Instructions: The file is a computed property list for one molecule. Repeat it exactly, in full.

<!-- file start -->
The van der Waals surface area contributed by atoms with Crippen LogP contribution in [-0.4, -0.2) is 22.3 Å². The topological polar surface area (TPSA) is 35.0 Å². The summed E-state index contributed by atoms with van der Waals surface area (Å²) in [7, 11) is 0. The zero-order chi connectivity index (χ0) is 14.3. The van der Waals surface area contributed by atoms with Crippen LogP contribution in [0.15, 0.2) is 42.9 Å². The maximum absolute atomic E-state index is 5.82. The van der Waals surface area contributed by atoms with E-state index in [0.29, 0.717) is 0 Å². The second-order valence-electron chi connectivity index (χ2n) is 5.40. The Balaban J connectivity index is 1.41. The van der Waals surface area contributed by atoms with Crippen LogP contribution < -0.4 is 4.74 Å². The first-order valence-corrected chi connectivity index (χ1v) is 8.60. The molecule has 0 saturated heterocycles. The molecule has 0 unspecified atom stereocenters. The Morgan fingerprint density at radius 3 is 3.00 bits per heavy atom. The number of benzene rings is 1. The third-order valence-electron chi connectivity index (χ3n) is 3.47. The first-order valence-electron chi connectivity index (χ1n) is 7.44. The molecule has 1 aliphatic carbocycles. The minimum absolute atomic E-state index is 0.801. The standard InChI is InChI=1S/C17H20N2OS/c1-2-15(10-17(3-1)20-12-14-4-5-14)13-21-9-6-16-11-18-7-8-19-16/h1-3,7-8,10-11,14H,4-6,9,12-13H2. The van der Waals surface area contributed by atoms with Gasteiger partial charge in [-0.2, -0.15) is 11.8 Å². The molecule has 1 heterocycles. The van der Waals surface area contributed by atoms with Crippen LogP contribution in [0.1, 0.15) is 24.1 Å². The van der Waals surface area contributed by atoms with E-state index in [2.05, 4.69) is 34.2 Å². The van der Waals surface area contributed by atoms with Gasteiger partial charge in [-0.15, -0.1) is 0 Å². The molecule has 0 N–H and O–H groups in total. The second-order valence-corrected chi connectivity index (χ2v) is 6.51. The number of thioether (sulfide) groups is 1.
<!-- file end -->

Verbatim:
The van der Waals surface area contributed by atoms with Crippen LogP contribution in [-0.4, -0.2) is 22.3 Å². The topological polar surface area (TPSA) is 35.0 Å². The summed E-state index contributed by atoms with van der Waals surface area (Å²) in [7, 11) is 0. The zero-order chi connectivity index (χ0) is 14.3. The van der Waals surface area contributed by atoms with Crippen LogP contribution in [0.15, 0.2) is 42.9 Å². The maximum absolute atomic E-state index is 5.82. The van der Waals surface area contributed by atoms with E-state index in [0.29, 0.717) is 0 Å². The second-order valence-electron chi connectivity index (χ2n) is 5.40. The Balaban J connectivity index is 1.41. The van der Waals surface area contributed by atoms with Crippen LogP contribution < -0.4 is 4.74 Å². The first-order valence-corrected chi connectivity index (χ1v) is 8.60. The molecule has 0 saturated heterocycles. The molecule has 0 unspecified atom stereocenters. The Morgan fingerprint density at radius 3 is 3.00 bits per heavy atom. The number of benzene rings is 1. The third-order valence-electron chi connectivity index (χ3n) is 3.47. The first-order valence-electron chi connectivity index (χ1n) is 7.44. The molecule has 1 aliphatic carbocycles. The minimum absolute atomic E-state index is 0.801. The standard InChI is InChI=1S/C17H20N2OS/c1-2-15(10-17(3-1)20-12-14-4-5-14)13-21-9-6-16-11-18-7-8-19-16/h1-3,7-8,10-11,14H,4-6,9,12-13H2. The van der Waals surface area contributed by atoms with Gasteiger partial charge in [-0.2, -0.15) is 11.8 Å². The molecule has 1 heterocycles. The van der Waals surface area contributed by atoms with Crippen LogP contribution in [0.1, 0.15) is 24.1 Å². The van der Waals surface area contributed by atoms with E-state index in [2.05, 4.69) is 34.2 Å². The van der Waals surface area contributed by atoms with Gasteiger partial charge in [-0.15, -0.1) is 0 Å². The molecule has 0 N–H and O–H groups in total. The second-order valence-corrected chi connectivity index (χ2v) is 6.51. The number of thioether (sulfide) groups is 1.